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Companies overwhelmingly embraced digital transformation as the pandemic took hold last March. According to a Statista survey, 97% of companies say the outbreak sped up transformation processes in their organization. Meanwhile, Gartner says 69% of boards accelerated their digital business initiatives following COVID-19-related disruptions.

TransUnion is no different. The Chicago, Illinois-based consumer credit reporting agency, which was founded in 1968, underwent a major transformation to support its corporate evolution after years of using robotic process automation (RPA) to drive operations. As a part of the company’s broader intelligent automation efforts, TransUnion says AI and RPA are helping it manage 90,000 data sources and more than 3 billion updates per month across a database of 1 billion consumers and 65,000 businesses.

RPA automates monotonous, repetitive chores traditionally performed by human workers, while intelligent automation encompasses the use of AI, machine learning, and process automation to create business workflows that think, learn, and adapt on their own.

Forrester estimates RPA and other AI subfields created jobs for 40% of companies in 2019 and that a tenth of startups now employ more digital workers than human ones. According to a McKinsey survey, at least a third of activities could be automated in about 60% of occupations. And in its recent Trends in Workflow Automation report, Salesforce found that 95% of IT leaders are prioritizing workflow automation, with 70% seeing the equivalent of more than four hours of savings per employee each week.


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“We ultimately have several goals in pursuing intelligent automation across the enterprise. Clearly, we want to improve our process efficiency, reduce costs, and better scale our growth while also improving the customer experience,” SVP of operations Tim McCarthy told VentureBeat via email. “However, the ability to reduce costs and better manage increasing customer expectations with automation can also be thought of as favorable outcomes in pursuit of a larger goal: employee happiness. We find that our employees are most happy when they can optimize creativity and human innovation. This requires that meaningful blocks of time be available for that deeper level of thinking.”

Applying automation

TransUnion’s automation capability spans the spectrum of intelligent automation, according to McCarthy, including RPA. The company leverages RPA specifically to accomplish tasks that are highly predictable and repeatable, including employee onboarding, financial report generation, and daily data moves and hygiene. TransUnion’s data science team is also looking to employ more sophisticated techniques involving machine learning for processes like translating customer requirements into machine execution instructions.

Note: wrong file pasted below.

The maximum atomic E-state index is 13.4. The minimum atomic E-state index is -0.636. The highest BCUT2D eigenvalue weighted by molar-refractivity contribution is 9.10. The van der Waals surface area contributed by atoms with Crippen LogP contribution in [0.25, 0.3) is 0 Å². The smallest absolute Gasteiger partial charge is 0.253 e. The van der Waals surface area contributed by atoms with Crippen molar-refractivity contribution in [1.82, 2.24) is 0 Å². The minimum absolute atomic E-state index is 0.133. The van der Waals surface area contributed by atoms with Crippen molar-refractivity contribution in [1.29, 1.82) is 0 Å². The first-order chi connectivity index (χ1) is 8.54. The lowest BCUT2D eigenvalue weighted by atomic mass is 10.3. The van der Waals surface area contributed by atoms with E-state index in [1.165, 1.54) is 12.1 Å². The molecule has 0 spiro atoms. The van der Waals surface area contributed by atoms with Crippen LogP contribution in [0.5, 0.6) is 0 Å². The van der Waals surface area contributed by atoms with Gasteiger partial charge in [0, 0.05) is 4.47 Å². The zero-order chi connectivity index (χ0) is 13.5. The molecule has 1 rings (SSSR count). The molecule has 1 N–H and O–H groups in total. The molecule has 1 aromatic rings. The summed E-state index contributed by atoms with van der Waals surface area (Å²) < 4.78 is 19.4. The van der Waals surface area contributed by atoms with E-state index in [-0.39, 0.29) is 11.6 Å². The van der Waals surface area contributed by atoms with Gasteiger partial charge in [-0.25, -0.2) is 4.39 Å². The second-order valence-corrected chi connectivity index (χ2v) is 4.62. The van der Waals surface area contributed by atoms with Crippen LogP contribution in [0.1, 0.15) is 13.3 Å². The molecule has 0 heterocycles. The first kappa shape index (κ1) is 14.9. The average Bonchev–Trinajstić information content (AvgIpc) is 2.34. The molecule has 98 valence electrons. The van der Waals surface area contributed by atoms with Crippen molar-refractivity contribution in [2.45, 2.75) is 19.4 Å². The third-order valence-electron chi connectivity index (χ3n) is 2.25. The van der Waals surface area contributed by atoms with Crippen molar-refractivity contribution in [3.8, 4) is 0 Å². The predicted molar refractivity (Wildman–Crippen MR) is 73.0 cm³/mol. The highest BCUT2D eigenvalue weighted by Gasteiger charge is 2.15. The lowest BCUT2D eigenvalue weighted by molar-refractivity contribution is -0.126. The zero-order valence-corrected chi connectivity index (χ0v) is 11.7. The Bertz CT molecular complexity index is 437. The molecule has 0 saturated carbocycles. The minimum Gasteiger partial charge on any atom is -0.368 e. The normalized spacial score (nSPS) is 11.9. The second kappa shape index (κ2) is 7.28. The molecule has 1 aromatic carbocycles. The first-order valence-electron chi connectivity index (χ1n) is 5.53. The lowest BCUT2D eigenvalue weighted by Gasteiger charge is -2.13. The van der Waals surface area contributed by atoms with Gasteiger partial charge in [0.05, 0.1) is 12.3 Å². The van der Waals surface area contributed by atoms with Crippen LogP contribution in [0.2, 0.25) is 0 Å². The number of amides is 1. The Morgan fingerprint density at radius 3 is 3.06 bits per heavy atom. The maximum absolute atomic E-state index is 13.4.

“The variability in customer input and requirements requires [AI] techniques to handle a wider array of options from the customer without having to precode all the ways a customer might ask for a particular dataset,” McCarthy said. “By reducing and hopefully eliminating the time needed to perform routine tasks that don’t require much ‘humanness,’ and being intentional about ensuring that this freed time is put toward creative endeavors, we think we can make people happier — which will lead toward all of those beneficial outcomes.”

For each of the processes TransUnion automates, it first collects metrics on how long it takes a person to complete a particular task. Then it multiplies that figure by the number of times the process occurs in a year to yield the total time saved. The company reviews these findings with its business partners across the enterprise and highlights how each individual unit is using the hours saved toward “creative endeavors.”

“By focusing first on how to translate time saved into initiatives versus only driving toward cost savings, we are putting a spotlight on the innovation being driven as a result of time freed by automation,” McCarthy said. “We are purely focused first on using automation to make people’s chosen careers more fulfilling. Nobody wants to do mindless tasks for work. The happiest employees are those that can be challenged to use their creativity and innovation to better create and deliver industry-leading products — not ‘push paper.'”

The benefits don’t stop at creative fulfillment. Everest Group reports that top performs earn nearly 4 times on their RPA investments, while other enterprises earn nearly double. And Gartner estimates that by 2024, organizations can lower operational costs 30% by combining automation technologies like RPA with redesigned operational processes.

“We want our people to think of TransUnion not as a job, but as a way to fulfill their career goals. We want to push our people to utilize their best skills when they come to work — automation can help us do that,” McCarthy said. “As we like to say, our goal is to use automation to ‘make humans relevant again.'”

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